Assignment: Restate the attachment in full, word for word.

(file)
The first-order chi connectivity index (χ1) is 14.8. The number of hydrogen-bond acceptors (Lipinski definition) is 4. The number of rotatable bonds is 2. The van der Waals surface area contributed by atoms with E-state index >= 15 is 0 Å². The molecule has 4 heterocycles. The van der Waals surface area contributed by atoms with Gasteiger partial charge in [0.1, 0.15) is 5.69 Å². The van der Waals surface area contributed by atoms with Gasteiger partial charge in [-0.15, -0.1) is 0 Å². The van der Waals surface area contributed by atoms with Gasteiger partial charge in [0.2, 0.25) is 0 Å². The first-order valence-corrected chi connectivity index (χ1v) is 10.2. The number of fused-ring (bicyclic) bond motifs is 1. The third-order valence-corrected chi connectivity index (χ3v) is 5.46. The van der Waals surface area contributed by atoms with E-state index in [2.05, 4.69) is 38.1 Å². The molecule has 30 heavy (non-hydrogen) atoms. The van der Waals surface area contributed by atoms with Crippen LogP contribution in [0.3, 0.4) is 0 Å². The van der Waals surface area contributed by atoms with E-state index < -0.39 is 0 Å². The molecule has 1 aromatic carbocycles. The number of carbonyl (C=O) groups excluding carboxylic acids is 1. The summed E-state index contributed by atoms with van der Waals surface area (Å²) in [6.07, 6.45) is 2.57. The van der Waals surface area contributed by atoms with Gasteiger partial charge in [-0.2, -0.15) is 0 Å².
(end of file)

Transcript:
The first-order chi connectivity index (χ1) is 14.8. The number of hydrogen-bond acceptors (Lipinski definition) is 4. The number of rotatable bonds is 2. The van der Waals surface area contributed by atoms with E-state index >= 15 is 0 Å². The molecule has 4 heterocycles. The van der Waals surface area contributed by atoms with Gasteiger partial charge in [0.1, 0.15) is 5.69 Å². The van der Waals surface area contributed by atoms with Gasteiger partial charge in [-0.15, -0.1) is 0 Å². The van der Waals surface area contributed by atoms with Gasteiger partial charge in [0.2, 0.25) is 0 Å². The first-order valence-corrected chi connectivity index (χ1v) is 10.2. The number of fused-ring (bicyclic) bond motifs is 1. The third-order valence-corrected chi connectivity index (χ3v) is 5.46. The van der Waals surface area contributed by atoms with E-state index in [2.05, 4.69) is 38.1 Å². The molecule has 30 heavy (non-hydrogen) atoms. The van der Waals surface area contributed by atoms with Crippen LogP contribution in [0.3, 0.4) is 0 Å². The van der Waals surface area contributed by atoms with E-state index < -0.39 is 0 Å². The molecule has 1 aromatic carbocycles. The number of carbonyl (C=O) groups excluding carboxylic acids is 1. The summed E-state index contributed by atoms with van der Waals surface area (Å²) in [6.07, 6.45) is 2.57. The van der Waals surface area contributed by atoms with Gasteiger partial charge in [-0.2, -0.15) is 0 Å².